This is because Miki lived in an apartment that used a water allocation system. Instead of each residential unit paying for the amount of water it uses individually under submeters, residents are charged a part of the water usage of the whole apartment complex, which is calculated by the utility company.
Some older apartments in Austin use a master meter for the entire complex, which measures the total amount of water used throughout all of the units. Based on this usage, the property gets a master bill, which is then split among the tenants using an allocation method approved by the Texas Commission on Environmental Quality or Public Utility Commission.
Some properties divide water usage based on the square footage of each apartment or based on a percentage for each unit, along with the number of residents.
Many properties use the allocation system because it is the only method possible. If properties have only one master meter for the entire complex, they are unable to see the individual usage of each apartment. For this reason, many of Austin’s older complexes, such as Tanglewood North and Su Casa Apartments, use the allocation system.
However, many residents think this type of billing system constitutes an imbalanced system, as some units typically use far less or far more water than others.
“I think it’s very unfair,” said Jeff Haniuk, a tenant at Heritage at Hillcrest in Austin. “Because if you’re somebody like my wife who takes a lot of baths, I would hate for somebody to be charged for her bath water if they don’t use as much water.”
Under Texas law, water allocation is a legal practice. As long as property owners outline specific rules and disclosures in the rental agreement, they are able to allocate water based on the whole property’s usage.
In the lease, tenants must be made aware they will be billed on an allocation basis, the exact allocation method, and the average monthly water bill for the last calendar year, along with other procedures.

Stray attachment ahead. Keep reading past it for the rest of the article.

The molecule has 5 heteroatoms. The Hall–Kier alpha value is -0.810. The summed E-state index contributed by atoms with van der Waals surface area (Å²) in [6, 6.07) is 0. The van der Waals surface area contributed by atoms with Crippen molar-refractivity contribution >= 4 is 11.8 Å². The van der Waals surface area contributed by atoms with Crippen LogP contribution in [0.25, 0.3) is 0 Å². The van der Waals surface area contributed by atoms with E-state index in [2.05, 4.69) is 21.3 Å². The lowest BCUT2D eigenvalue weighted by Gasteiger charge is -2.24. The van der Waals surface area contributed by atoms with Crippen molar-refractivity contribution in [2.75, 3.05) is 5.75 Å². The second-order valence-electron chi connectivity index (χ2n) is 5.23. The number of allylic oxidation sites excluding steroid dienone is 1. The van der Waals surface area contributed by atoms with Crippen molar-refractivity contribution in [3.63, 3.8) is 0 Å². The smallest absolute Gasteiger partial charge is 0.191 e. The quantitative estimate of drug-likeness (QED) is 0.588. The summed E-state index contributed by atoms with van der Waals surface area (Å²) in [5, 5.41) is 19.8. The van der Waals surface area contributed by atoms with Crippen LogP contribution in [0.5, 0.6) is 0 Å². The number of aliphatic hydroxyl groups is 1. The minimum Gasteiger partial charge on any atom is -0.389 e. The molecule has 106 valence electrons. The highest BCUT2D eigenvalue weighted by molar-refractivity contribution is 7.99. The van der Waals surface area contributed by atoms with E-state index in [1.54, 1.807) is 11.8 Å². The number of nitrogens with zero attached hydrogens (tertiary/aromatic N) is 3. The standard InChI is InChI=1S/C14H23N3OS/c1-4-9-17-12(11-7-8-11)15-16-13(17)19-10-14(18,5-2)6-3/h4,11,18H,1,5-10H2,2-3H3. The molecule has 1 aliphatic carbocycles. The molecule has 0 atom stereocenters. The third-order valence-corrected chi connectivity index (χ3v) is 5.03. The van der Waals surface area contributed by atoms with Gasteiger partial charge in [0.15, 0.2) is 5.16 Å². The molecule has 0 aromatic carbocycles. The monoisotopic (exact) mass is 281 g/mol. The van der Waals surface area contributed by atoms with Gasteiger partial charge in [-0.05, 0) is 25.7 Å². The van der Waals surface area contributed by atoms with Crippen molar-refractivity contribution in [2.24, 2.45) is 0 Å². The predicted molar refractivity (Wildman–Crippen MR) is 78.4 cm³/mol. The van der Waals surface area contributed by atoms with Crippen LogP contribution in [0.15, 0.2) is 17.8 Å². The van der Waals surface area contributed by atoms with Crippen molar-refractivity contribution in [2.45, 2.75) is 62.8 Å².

“I don’t think it’s a good system,” said Andy McClintic, a tenant of a complex that uses a submeter system. “Why would I even turn our water off, if we’re being billed for everyone’s water?”
There is not much residents can do to combat the water allocation system, if they don’t agree with it. Since it is allowed under Texas law, properties have the right to use their own metering system. The Austin Water Utility suggests getting into contact with property managers to make them aware of water conservation issues and educate them on the best practices to save water.
Many tenants believe that water allocation opposes Austin’s water conservation efforts. Currently in a Stage 2 drought restriction phase, Austin is making a push to lower water usage within residents and businesses.
However, under the water allocation system, tenants face almost no consequences to using more water than they need, since they are not paying for their individual usage.
“If you’re trying to encourage water conservation the best way would be the individual approach,” said Austin Batson, whose apartment uses the allocation system. “Having every unit responsible for their own bill or even more ideally you could track where the water is actually being used.”
by Selina Bonilla, Claire Bontempo, Christine Dickerson, and Jorge Guerra
Check out our website, including a short documentary and infographics all about aquaponics!
by Paige Atkinson, Olivia Leitch, James Grandberry, Taylor Smith, and Hannah Smothers
“Tell me this: I can’t turn. Can you tell me what’s behind me?” the text message read. In a normal instance, this message would seem strange. However, it’s just the type of messages street furniture all over Austin are sending.
This specific message came from a fire hydrant, one of hundreds of objects around Austin participating in a public art piece called Hello Lamppost. Hello Lamppost enables Austin residents and visitors to interact with their surroundings and learn a little more about each other and their city through their cell phones.
To read more about public art in Austin, visit publicartinatx.weebly.com